If you are spending most or all of what you earn and are able to increase your wages relatively frequently to keep pace with inflation, then it does not matter as much if both your earnings and prices of the items you consume are growing by 2% or 8% per year. Similarly, if you have a debt to pay off, then higher inflation means you will ultimately be paying less in real terms over the term of the loan. If, on the other hand, you hold assets or are a creditor, then higher inflation eats away at your future income.
While many central banks across the world, both in the North and South, have tried to maintain an inflation target below 5%, and often in the proximity of 2%, a widely-publicized study published by the IMF in 2010 concluded that moderate inflation is not detrimental to growth. In fact, emerging economies can experience sustained inflation up to 10% per year before rising prices start to significantly impact growth. This upper threshold was found to be lower for developed countries and also near 10% for oil exporters. As Canada falls into the developed and oil-exporting camps, its threshold is likely somewhere between the current 1 to 3% target and 10%.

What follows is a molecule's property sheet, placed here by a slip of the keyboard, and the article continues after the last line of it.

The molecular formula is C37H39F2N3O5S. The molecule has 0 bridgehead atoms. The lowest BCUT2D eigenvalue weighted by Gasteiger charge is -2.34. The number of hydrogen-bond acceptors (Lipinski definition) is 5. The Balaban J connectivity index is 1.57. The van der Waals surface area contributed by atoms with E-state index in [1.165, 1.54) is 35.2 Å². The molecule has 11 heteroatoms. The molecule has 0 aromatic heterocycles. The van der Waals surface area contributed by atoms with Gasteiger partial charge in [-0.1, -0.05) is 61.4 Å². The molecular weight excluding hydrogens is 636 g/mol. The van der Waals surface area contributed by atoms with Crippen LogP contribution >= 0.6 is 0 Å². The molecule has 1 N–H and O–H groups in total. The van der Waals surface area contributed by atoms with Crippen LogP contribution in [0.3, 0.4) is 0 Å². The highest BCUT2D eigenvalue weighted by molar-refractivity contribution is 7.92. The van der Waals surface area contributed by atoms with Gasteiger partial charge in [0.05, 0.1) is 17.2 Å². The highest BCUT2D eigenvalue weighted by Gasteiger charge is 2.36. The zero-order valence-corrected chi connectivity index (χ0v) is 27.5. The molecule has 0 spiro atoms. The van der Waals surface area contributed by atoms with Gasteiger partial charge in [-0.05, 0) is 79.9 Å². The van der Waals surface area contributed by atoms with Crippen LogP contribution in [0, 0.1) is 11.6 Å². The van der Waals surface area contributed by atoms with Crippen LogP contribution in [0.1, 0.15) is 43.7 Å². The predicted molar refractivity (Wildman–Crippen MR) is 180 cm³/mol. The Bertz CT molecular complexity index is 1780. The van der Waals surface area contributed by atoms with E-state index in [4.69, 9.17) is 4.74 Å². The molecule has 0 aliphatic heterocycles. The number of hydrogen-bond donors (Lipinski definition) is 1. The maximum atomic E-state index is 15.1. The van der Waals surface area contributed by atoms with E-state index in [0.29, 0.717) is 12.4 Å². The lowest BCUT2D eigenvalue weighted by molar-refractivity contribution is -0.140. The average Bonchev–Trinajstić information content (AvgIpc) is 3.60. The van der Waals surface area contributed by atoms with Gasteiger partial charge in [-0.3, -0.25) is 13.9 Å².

Indeed, IMF economists have explicitly argued for higher inflation targets since the latest financial crisis, citing higher risks of stagnation and deflation with current targets. This is also the position of the Conference Board, which sees higher targets as a means of restarting growth. Some are prepared to go further, however, and as Stiglitz has questioned central bank independence, a few prominent economists have begun to question inflation targeting itself as the correct policy goal for central banks.
Moving Beyond Myth and Ideology
Such deeper questioning of the particular myths of central banking and the broader ideologies within which they are embedded is important because it begins to move the debate toward the fundamental problem that the banking and financial sector as a whole is not responsive to the needs of the majority of citizens. For the moment, financial flows chase after profits rather than work to further the well-being of society. Low wages and cheap credit are seen as instrumental to maintaining the conditions for economic stability. This all serves to increase instability, allowing for asset prices to rise rapidly, further redistributing wealth toward the top and producing periodic asset bubbles.